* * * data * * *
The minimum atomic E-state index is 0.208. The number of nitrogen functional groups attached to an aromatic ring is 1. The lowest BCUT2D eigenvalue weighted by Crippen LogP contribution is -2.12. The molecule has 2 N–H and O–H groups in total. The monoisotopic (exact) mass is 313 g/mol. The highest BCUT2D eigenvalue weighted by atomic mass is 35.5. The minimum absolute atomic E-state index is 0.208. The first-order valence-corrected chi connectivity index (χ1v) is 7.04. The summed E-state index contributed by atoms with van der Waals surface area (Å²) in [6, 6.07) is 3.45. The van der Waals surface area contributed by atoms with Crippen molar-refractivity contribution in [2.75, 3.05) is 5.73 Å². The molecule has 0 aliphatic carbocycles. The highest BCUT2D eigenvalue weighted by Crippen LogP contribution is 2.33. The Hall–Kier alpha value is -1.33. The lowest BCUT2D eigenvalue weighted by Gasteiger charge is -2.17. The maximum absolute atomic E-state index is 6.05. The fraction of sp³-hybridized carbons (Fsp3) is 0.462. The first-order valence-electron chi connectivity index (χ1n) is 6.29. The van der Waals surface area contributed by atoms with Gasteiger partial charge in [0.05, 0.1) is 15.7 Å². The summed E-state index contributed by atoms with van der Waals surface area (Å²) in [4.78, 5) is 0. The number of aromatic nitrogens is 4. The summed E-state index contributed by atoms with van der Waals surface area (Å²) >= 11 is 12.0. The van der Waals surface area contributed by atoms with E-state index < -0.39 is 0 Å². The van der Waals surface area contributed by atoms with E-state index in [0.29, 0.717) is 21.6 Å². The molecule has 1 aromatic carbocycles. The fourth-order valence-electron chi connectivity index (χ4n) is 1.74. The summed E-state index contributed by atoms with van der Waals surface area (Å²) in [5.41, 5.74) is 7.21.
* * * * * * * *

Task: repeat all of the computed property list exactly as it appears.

The minimum atomic E-state index is 0.208. The number of nitrogen functional groups attached to an aromatic ring is 1. The lowest BCUT2D eigenvalue weighted by Crippen LogP contribution is -2.12. The molecule has 2 N–H and O–H groups in total. The monoisotopic (exact) mass is 313 g/mol. The highest BCUT2D eigenvalue weighted by atomic mass is 35.5. The minimum absolute atomic E-state index is 0.208. The first-order valence-corrected chi connectivity index (χ1v) is 7.04. The summed E-state index contributed by atoms with van der Waals surface area (Å²) in [6, 6.07) is 3.45. The van der Waals surface area contributed by atoms with Crippen molar-refractivity contribution in [2.75, 3.05) is 5.73 Å². The molecule has 0 aliphatic carbocycles. The highest BCUT2D eigenvalue weighted by Crippen LogP contribution is 2.33. The Hall–Kier alpha value is -1.33. The lowest BCUT2D eigenvalue weighted by Gasteiger charge is -2.17. The maximum absolute atomic E-state index is 6.05. The fraction of sp³-hybridized carbons (Fsp3) is 0.462. The first-order valence-electron chi connectivity index (χ1n) is 6.29. The van der Waals surface area contributed by atoms with Gasteiger partial charge in [0.05, 0.1) is 15.7 Å². The summed E-state index contributed by atoms with van der Waals surface area (Å²) in [4.78, 5) is 0. The number of aromatic nitrogens is 4. The summed E-state index contributed by atoms with van der Waals surface area (Å²) >= 11 is 12.0. The van der Waals surface area contributed by atoms with E-state index < -0.39 is 0 Å². The van der Waals surface area contributed by atoms with E-state index in [0.29, 0.717) is 21.6 Å². The molecule has 1 aromatic carbocycles. The fourth-order valence-electron chi connectivity index (χ4n) is 1.74. The summed E-state index contributed by atoms with van der Waals surface area (Å²) in [5.41, 5.74) is 7.21.